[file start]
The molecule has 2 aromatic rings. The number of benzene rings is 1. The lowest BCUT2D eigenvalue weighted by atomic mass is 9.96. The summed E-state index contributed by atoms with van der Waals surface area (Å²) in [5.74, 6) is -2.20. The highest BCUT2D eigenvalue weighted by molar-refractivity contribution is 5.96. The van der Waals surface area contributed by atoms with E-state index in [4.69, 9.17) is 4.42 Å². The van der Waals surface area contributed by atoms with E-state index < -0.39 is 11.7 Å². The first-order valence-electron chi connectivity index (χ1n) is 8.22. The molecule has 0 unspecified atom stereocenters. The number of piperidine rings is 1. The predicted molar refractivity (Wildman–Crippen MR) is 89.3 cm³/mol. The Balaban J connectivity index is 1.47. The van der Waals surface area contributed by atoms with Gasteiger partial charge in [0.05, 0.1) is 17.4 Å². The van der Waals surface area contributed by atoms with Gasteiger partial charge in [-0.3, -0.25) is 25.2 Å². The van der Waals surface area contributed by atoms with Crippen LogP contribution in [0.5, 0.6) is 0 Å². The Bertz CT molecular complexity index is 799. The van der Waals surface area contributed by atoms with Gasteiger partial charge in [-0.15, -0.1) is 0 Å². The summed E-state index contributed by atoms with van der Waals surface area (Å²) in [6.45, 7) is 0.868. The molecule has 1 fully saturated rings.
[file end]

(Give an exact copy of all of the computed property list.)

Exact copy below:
The molecule has 2 aromatic rings. The number of benzene rings is 1. The lowest BCUT2D eigenvalue weighted by atomic mass is 9.96. The summed E-state index contributed by atoms with van der Waals surface area (Å²) in [5.74, 6) is -2.20. The highest BCUT2D eigenvalue weighted by molar-refractivity contribution is 5.96. The van der Waals surface area contributed by atoms with E-state index in [4.69, 9.17) is 4.42 Å². The van der Waals surface area contributed by atoms with E-state index < -0.39 is 11.7 Å². The first-order valence-electron chi connectivity index (χ1n) is 8.22. The molecule has 0 unspecified atom stereocenters. The number of piperidine rings is 1. The predicted molar refractivity (Wildman–Crippen MR) is 89.3 cm³/mol. The Balaban J connectivity index is 1.47. The van der Waals surface area contributed by atoms with Gasteiger partial charge in [0.05, 0.1) is 17.4 Å². The van der Waals surface area contributed by atoms with Gasteiger partial charge in [-0.3, -0.25) is 25.2 Å². The van der Waals surface area contributed by atoms with Crippen LogP contribution in [0.5, 0.6) is 0 Å². The Bertz CT molecular complexity index is 799. The van der Waals surface area contributed by atoms with Gasteiger partial charge in [-0.15, -0.1) is 0 Å². The summed E-state index contributed by atoms with van der Waals surface area (Å²) in [6.45, 7) is 0.868. The molecule has 1 fully saturated rings.